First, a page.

Derek and Kerri Johnson

Derek Johnson and his wife Kerri Johnson leave the Pitkin County Courthouse on Tuesday after Derek Johnson was sentenced to six years in prison for stealing millions of dollars worth of skis from his employer, the Aspen Skiing Co., and selling them on eBay.

 Former Aspen Skiing Co. executive Derek Johnson was sentenced to six years in the Colorado Department of Corrections Tuesday, in a decision that was a distinct rebuke of the official pre-sentence investigation report that recommended a probationary sentence with up to six months in the Pitkin County Jail.

One person outright clapped at the conclusion of the sentencing hearing, which occurred under the watchful eyes of the myriad stakeholders, including numerous SkiCo executives and employees, that packed the courtroom. 

 It was many of those former colleagues of Johnson’s who submitted letters decrying his treatment of them and the personal injury they felt by both his managerial style and theft of more than 10,000 pairs of skis from the company over a more than 12-year period running an illicit eBay company with his wife, Kerri Johnson.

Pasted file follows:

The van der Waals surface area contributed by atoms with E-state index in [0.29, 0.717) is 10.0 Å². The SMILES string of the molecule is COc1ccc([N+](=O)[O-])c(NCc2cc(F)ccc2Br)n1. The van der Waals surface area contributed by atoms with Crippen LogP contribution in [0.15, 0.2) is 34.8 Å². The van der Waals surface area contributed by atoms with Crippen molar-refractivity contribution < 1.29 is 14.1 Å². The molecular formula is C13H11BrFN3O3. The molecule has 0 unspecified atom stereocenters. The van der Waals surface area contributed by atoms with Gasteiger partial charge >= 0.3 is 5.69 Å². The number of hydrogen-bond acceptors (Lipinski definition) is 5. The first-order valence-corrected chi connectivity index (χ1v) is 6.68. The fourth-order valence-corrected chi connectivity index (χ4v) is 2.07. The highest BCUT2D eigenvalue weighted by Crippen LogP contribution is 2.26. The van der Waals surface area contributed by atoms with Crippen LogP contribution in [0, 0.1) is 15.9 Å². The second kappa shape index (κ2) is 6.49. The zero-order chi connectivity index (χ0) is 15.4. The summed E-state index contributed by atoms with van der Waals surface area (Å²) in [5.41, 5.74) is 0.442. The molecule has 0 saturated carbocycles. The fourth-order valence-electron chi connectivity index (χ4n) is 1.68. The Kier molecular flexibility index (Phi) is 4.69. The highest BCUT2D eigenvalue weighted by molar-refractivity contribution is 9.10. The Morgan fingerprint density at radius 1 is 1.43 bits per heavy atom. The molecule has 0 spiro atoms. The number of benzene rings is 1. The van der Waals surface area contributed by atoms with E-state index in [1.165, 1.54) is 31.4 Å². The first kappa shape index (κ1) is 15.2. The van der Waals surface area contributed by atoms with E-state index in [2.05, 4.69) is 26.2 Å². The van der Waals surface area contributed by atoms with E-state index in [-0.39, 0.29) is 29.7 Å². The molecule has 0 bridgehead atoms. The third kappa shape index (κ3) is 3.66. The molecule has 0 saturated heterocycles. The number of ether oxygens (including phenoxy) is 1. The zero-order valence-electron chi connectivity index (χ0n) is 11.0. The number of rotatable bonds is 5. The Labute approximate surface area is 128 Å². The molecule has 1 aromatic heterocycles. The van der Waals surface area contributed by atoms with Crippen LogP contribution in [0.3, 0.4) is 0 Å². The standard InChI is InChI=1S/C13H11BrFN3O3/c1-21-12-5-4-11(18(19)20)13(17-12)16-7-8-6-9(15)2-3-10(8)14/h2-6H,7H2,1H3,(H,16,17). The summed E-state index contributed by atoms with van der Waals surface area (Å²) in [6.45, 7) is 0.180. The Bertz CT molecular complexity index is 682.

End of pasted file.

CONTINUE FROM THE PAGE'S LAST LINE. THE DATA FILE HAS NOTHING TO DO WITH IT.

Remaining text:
In fact, SkiCo associate general counsel David Clark made a statement to that effect at the start of the prosecution’s case.

“Since his arrest, Mr. Johnson’s behavior has been unapologetic, devoid of remorse and at times arrogant,” he said. “The Johnsons’ stealing and lies are nothing short of a betrayal to everyone here. [He’s been called] a master manipulator, a bully and worse.”

When requesting that Judge Chris Seldin sentence Johnson to 10 years in state prison, Deputy District Attorney Don Nottingham described a duplicitous man whose carefully crafted reputation as a one-term city councilman, failed mayoral candidate and local football coach was not reflective of his more nefarious character. 

“This defendant concentrated in the last decade-plus on his reputation, and the court has seen the letters that are the result of that work,” Nottingham said in reference to letters the court received from supporters of Johnson asking for a lenient sentence. “Who he really was … was someone totally different.”

To illustrate his point, Nottingham turned to the letters submitted from Johnson’s former colleagues, who painted that different picture.

“The vice president who oversees employees who used to work under the defendant stated: ‘100 percent of the people I met with told me, usually through tears, how much emotional abuse they had suffered under Derek.’ The people who spent 40-60 hours a week with him described him as a sociopath,” he said. “While he built that reputation, the character that he displayed among those who worked with and under him is one of a bully and an abuser.”

Beyond causing emotional distress, the Johnsons’ theft likely had negative financial repercussions on his SkiCo colleagues, as well, Nottingham continued.

“They missed out on bonuses, they missed out on 401k amounts, they undoubtedly missed out on promotions,” he said.